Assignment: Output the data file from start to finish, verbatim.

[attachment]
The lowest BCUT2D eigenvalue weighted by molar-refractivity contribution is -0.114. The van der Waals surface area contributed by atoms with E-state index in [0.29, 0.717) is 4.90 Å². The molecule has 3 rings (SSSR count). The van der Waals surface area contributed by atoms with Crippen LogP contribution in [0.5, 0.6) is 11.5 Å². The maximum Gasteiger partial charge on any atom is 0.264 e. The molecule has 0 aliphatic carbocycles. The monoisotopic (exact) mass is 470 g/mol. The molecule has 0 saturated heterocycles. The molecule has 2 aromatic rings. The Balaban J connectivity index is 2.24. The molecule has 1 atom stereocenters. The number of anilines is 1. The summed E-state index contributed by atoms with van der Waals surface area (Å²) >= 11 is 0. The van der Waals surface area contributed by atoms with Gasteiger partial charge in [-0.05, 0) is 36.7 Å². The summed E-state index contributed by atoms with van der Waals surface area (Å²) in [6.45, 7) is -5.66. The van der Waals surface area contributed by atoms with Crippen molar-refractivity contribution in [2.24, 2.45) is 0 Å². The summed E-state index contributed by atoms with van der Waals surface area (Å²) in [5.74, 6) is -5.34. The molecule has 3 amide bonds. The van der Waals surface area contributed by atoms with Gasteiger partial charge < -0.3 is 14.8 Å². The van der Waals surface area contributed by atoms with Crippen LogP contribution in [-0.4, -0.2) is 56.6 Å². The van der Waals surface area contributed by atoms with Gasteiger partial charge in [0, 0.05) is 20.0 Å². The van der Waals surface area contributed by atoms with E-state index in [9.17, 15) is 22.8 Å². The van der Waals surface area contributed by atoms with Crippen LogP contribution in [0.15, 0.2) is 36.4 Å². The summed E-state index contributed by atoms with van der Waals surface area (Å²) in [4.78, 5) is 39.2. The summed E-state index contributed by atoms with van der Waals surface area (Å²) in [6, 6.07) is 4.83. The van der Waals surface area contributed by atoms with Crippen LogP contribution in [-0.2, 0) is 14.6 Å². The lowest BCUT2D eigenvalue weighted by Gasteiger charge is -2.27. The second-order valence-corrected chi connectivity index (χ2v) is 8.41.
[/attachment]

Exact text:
The lowest BCUT2D eigenvalue weighted by molar-refractivity contribution is -0.114. The van der Waals surface area contributed by atoms with E-state index in [0.29, 0.717) is 4.90 Å². The molecule has 3 rings (SSSR count). The van der Waals surface area contributed by atoms with Crippen LogP contribution in [0.5, 0.6) is 11.5 Å². The maximum Gasteiger partial charge on any atom is 0.264 e. The molecule has 0 aliphatic carbocycles. The monoisotopic (exact) mass is 470 g/mol. The molecule has 0 saturated heterocycles. The molecule has 2 aromatic rings. The Balaban J connectivity index is 2.24. The molecule has 1 atom stereocenters. The number of anilines is 1. The summed E-state index contributed by atoms with van der Waals surface area (Å²) >= 11 is 0. The van der Waals surface area contributed by atoms with Gasteiger partial charge in [-0.05, 0) is 36.7 Å². The summed E-state index contributed by atoms with van der Waals surface area (Å²) in [6.45, 7) is -5.66. The van der Waals surface area contributed by atoms with Crippen molar-refractivity contribution in [2.24, 2.45) is 0 Å². The summed E-state index contributed by atoms with van der Waals surface area (Å²) in [5.74, 6) is -5.34. The molecule has 3 amide bonds. The van der Waals surface area contributed by atoms with Gasteiger partial charge < -0.3 is 14.8 Å². The van der Waals surface area contributed by atoms with Crippen LogP contribution in [-0.4, -0.2) is 56.6 Å². The van der Waals surface area contributed by atoms with Gasteiger partial charge in [0, 0.05) is 20.0 Å². The van der Waals surface area contributed by atoms with E-state index in [9.17, 15) is 22.8 Å². The van der Waals surface area contributed by atoms with Crippen LogP contribution in [0.15, 0.2) is 36.4 Å². The summed E-state index contributed by atoms with van der Waals surface area (Å²) in [4.78, 5) is 39.2. The summed E-state index contributed by atoms with van der Waals surface area (Å²) in [6, 6.07) is 4.83. The van der Waals surface area contributed by atoms with Crippen LogP contribution in [-0.2, 0) is 14.6 Å². The lowest BCUT2D eigenvalue weighted by Gasteiger charge is -2.27. The second-order valence-corrected chi connectivity index (χ2v) is 8.41.